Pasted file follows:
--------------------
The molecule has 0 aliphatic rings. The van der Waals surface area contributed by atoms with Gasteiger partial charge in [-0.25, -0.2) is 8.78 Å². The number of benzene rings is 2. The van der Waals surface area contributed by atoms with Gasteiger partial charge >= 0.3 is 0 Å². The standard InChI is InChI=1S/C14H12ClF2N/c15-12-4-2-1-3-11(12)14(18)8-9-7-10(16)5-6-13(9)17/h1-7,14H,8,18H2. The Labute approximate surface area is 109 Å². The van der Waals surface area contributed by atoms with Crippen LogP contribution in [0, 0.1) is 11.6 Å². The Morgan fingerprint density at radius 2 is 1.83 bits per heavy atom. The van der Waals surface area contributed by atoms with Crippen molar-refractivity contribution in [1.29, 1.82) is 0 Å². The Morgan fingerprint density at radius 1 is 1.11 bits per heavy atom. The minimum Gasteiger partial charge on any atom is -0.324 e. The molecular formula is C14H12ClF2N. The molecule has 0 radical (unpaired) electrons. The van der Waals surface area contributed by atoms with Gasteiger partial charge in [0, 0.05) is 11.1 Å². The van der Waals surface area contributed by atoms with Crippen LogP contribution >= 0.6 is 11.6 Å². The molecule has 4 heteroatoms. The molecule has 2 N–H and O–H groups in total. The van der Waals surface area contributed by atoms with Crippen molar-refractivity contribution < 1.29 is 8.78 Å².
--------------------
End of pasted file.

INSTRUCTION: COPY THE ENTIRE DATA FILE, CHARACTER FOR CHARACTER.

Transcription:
The molecule has 0 aliphatic rings. The van der Waals surface area contributed by atoms with Gasteiger partial charge in [-0.25, -0.2) is 8.78 Å². The number of benzene rings is 2. The van der Waals surface area contributed by atoms with Gasteiger partial charge >= 0.3 is 0 Å². The standard InChI is InChI=1S/C14H12ClF2N/c15-12-4-2-1-3-11(12)14(18)8-9-7-10(16)5-6-13(9)17/h1-7,14H,8,18H2. The Labute approximate surface area is 109 Å². The van der Waals surface area contributed by atoms with Crippen LogP contribution in [0, 0.1) is 11.6 Å². The Morgan fingerprint density at radius 2 is 1.83 bits per heavy atom. The van der Waals surface area contributed by atoms with Crippen molar-refractivity contribution in [1.29, 1.82) is 0 Å². The Morgan fingerprint density at radius 1 is 1.11 bits per heavy atom. The minimum Gasteiger partial charge on any atom is -0.324 e. The molecular formula is C14H12ClF2N. The molecule has 0 radical (unpaired) electrons. The van der Waals surface area contributed by atoms with Gasteiger partial charge in [0, 0.05) is 11.1 Å². The van der Waals surface area contributed by atoms with Crippen LogP contribution >= 0.6 is 11.6 Å². The molecule has 4 heteroatoms. The molecule has 2 N–H and O–H groups in total. The van der Waals surface area contributed by atoms with Crippen molar-refractivity contribution < 1.29 is 8.78 Å².